Differences between Mediation, Collaborative Divorce and Arbitration

Divorce mediation, arbitration and collaborative divorce are three different processes to resolve a couple’s differences during a divorce. They each have pros and cons. There is also a hybrid practice involving mediation and arbitration, and this is the process my office uses.

Mediation is a structure discussion between two parties facilitated by a neutral mediator. The mediator assists the parties to come to their own agreement on the terms of the divorce. It is a bedrock principle of mediation that it is a voluntary process with decisions being made by “informed consent.”

Of the three processes, arbitration is most similar to the judicial process. With arbitration, the parties (and their lawyers) present their case to an arbitrator. The arbitrator is someone both parties agree to conduct the mediation. Both sides put on evidence to convince the arbitrator that the arbitrator should rule in one side’s favor or the other. Usually, but not always, the parties agree that the arbitrator’s decision is final and binding.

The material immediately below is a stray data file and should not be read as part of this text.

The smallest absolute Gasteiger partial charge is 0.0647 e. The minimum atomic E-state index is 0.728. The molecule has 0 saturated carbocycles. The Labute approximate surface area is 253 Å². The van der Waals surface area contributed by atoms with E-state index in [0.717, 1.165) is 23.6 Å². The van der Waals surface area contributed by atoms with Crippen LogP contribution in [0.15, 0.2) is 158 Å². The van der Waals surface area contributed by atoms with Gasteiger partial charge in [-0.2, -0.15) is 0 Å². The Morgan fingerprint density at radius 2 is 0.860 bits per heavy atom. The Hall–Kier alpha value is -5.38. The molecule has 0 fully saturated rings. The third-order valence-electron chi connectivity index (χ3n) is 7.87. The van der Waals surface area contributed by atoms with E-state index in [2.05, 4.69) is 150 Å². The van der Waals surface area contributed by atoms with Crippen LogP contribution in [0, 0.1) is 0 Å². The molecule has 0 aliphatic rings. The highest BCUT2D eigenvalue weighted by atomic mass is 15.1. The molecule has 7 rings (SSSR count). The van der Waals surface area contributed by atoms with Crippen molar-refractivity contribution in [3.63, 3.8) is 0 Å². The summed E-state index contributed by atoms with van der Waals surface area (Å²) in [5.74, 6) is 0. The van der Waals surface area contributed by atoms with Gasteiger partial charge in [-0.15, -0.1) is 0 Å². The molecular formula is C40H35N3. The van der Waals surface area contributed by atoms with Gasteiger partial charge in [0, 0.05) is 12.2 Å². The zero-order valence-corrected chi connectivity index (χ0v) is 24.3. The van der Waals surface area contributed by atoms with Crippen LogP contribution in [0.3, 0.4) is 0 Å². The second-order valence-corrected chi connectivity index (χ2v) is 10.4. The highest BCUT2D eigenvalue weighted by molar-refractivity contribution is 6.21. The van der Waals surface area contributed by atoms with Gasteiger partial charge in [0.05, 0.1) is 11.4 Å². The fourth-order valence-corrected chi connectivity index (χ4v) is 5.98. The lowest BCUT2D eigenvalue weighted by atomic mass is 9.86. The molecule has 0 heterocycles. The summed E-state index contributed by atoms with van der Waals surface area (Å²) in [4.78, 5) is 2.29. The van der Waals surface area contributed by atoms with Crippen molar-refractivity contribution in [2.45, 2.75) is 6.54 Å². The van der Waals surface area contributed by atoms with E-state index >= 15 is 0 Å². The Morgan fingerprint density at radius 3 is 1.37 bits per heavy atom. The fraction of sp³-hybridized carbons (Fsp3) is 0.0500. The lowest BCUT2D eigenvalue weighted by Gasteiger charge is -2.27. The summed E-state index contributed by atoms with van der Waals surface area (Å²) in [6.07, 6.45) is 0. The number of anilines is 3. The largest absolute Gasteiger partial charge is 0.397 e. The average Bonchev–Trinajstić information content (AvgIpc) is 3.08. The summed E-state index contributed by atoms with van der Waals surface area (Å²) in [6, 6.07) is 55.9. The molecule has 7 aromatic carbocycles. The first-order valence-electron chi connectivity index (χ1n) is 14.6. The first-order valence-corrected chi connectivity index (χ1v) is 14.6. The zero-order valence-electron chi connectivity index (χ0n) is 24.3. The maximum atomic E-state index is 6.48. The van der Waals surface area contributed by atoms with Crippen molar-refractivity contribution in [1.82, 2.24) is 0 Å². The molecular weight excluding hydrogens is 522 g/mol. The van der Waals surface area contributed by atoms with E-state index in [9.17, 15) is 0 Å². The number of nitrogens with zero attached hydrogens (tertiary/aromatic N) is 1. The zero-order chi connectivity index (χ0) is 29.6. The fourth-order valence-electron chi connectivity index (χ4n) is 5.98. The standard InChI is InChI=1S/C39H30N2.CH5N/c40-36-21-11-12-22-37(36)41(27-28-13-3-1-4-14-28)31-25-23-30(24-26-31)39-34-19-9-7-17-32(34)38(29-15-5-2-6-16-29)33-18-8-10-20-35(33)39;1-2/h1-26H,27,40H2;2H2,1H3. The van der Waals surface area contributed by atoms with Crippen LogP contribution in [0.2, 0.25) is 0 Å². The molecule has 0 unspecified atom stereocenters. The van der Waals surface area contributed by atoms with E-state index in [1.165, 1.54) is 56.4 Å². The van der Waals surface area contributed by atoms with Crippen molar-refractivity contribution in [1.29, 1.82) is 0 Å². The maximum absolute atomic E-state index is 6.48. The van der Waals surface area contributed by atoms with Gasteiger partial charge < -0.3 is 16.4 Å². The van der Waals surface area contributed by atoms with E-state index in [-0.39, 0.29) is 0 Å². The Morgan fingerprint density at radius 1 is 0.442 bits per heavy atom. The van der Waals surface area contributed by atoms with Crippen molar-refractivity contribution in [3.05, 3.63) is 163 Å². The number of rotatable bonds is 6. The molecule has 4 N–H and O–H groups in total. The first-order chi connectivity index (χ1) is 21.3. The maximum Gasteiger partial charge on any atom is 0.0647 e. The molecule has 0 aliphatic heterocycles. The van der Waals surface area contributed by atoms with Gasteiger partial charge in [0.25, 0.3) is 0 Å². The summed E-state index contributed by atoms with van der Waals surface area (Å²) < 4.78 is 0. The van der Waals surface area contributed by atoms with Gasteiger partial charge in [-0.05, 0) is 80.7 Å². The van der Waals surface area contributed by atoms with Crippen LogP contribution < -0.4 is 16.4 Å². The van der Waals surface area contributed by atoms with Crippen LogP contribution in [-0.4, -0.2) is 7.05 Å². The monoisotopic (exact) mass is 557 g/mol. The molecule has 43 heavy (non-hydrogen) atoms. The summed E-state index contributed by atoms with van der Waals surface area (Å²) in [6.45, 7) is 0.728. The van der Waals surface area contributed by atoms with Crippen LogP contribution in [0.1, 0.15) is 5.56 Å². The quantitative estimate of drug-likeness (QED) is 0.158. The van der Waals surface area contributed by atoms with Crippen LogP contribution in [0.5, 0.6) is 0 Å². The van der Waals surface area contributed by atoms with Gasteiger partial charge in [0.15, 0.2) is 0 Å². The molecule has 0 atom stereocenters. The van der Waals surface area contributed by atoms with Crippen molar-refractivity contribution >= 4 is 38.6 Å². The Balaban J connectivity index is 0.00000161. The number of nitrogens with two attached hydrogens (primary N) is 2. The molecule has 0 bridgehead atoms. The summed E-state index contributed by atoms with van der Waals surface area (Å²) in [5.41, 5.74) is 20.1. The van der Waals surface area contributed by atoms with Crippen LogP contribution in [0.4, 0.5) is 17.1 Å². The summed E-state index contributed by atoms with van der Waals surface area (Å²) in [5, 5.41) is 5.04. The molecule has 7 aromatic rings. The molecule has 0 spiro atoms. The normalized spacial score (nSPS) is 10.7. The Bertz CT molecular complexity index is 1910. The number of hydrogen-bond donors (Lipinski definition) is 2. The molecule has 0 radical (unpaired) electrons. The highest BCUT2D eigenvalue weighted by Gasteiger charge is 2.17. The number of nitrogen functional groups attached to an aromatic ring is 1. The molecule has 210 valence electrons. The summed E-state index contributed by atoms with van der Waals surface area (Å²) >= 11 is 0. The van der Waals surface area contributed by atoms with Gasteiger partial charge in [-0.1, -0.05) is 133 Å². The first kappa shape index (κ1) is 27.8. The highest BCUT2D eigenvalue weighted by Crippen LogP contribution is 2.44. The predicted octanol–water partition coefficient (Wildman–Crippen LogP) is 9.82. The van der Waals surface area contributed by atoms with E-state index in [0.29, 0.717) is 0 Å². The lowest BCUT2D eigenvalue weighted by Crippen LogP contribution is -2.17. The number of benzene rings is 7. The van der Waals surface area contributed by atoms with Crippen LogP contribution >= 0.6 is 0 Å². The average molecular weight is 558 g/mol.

Collaborative divorce involves both parties negotiating with one another, prior to filing a divorce, through their attorneys. The rub is that if the parties cannot agree, they have to start the process over again with new attorneys. The expense of starting over again is meant to serve as an incentive to resolving disputes before filing. Collaborative is meant to flush and settle differences before filing a divorce to ensure that the case does not need to go to court. The downside is that the parties may have real differences and they will spend thousands of dollars to discover this. They will then need to start the process over with new attorneys, and a second set of attorney fees.

As I mentioned above, my offices utilizes a hybrid mediation/arbitration process. In my cases, we mediate differences to come to a resolution. This way, both parties have control over the process and own the final solutions they come up with. However, in the rare instance when parties cannot agree, the job of deciding falls to the mediator at the conclusion of the mediation to make the final decisions.

The advantage of this process is that parties know when they will be done, they maintain control over the process, they know exactly how much it will cost (when going through One Day Divorce Mediation), and they avoid any risk of ending up in court. By the end of the preparation time, and the conclusion of the mediation, the mediator will have spend considerable time with the parties and will understand their issues and will be able to make a decision on how to divide property and debt consistent with Oregon law.